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Sikkelee was killed when a Cessna aircraft he was piloting crashed after taking off from North Carolina's Transylvania County Airport. The aircraft had a Lycoming engine; Sikkelee's widow alleged the aircraft lost power due to a defect in the design of the engine and its carburetor. The FAA had issued Lycoming a type certificate for the engine, certifying that the design performs properly and satisfies federal regulations. Sikkelee’s widow brought strict liability and negligence claims against Lycoming, alleging design defect. The Third Circuit held that Sikkelee’s state-law claims are not barred based on the doctrine of field preemption. On remand, the district court concluded the claims were conflict-preempted and that Lycoming was entitled to summary judgment on Sikkelee’s strict liability and negligence claims based on Pennsylvania law. The court granted Lycoming summary judgment on Sikkelee’s claim that Lycoming violated 14 C.F.R. 21.3 by failing to notify the FAA of the alleged defect. The Third Circuit reversed in part, rejecting an argument that Sikkelee’s claims were conflict-preempted because FAA regulations made it impossible for Lycoming to unilaterally implement design changes Pennsylvania law allegedly would have required. Lycoming has not produced clear evidence that the FAA would not have allowed it to change the design set forth in the type certificate. Summary judgment on Sikkelee’s strict liability and negligence claims was inappropriate because there are genuine disputes of material fact concerning causation. Summary judgment was proper on the failure-to-notify-the-FAA claim. View "Sikkelee v. Precision Airmotive Corp" on Justia Law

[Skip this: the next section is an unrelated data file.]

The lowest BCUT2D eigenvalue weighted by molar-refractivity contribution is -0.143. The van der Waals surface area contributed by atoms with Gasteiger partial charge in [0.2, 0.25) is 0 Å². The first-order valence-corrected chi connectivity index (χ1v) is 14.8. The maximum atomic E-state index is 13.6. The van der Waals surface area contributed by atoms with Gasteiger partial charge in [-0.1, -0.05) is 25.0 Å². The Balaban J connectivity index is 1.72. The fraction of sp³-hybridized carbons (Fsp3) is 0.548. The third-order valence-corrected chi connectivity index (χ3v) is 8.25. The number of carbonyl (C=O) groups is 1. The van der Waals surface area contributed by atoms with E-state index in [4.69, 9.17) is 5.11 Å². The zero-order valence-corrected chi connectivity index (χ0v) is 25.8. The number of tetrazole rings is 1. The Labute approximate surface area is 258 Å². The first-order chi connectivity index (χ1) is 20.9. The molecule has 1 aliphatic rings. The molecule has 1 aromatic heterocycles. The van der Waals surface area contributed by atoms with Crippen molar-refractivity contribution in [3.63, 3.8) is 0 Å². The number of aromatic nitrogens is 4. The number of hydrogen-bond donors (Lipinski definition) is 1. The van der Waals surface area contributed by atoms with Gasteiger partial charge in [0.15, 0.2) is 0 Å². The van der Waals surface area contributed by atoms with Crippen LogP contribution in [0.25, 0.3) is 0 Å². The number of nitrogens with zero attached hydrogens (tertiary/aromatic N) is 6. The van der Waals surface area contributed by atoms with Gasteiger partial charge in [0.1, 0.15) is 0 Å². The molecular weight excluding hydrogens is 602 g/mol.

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The anti-discrimination prohibition in the Air Carrier Access Act of 1986 (ACAA) is not enforceable through an implied private cause of action. The ACCA prohibits air carriers from discriminating against individuals on the basis of a physical or mental impairment. The Ninth Circuit affirmed the district court's dismissal of plaintiff's claim against Southwest that alleged a violation of the ACCA. The panel joined the Second, Fifth, Tenth, and Eleventh Circuits in concluding that, in light of the ACAA's statutory structure, Congress did not intend to create a private cause of action under the ACAA. Therefore, plaintiff's claim was properly dismissed. View "Segalman v. Southwest Airlines Co." on Justia Law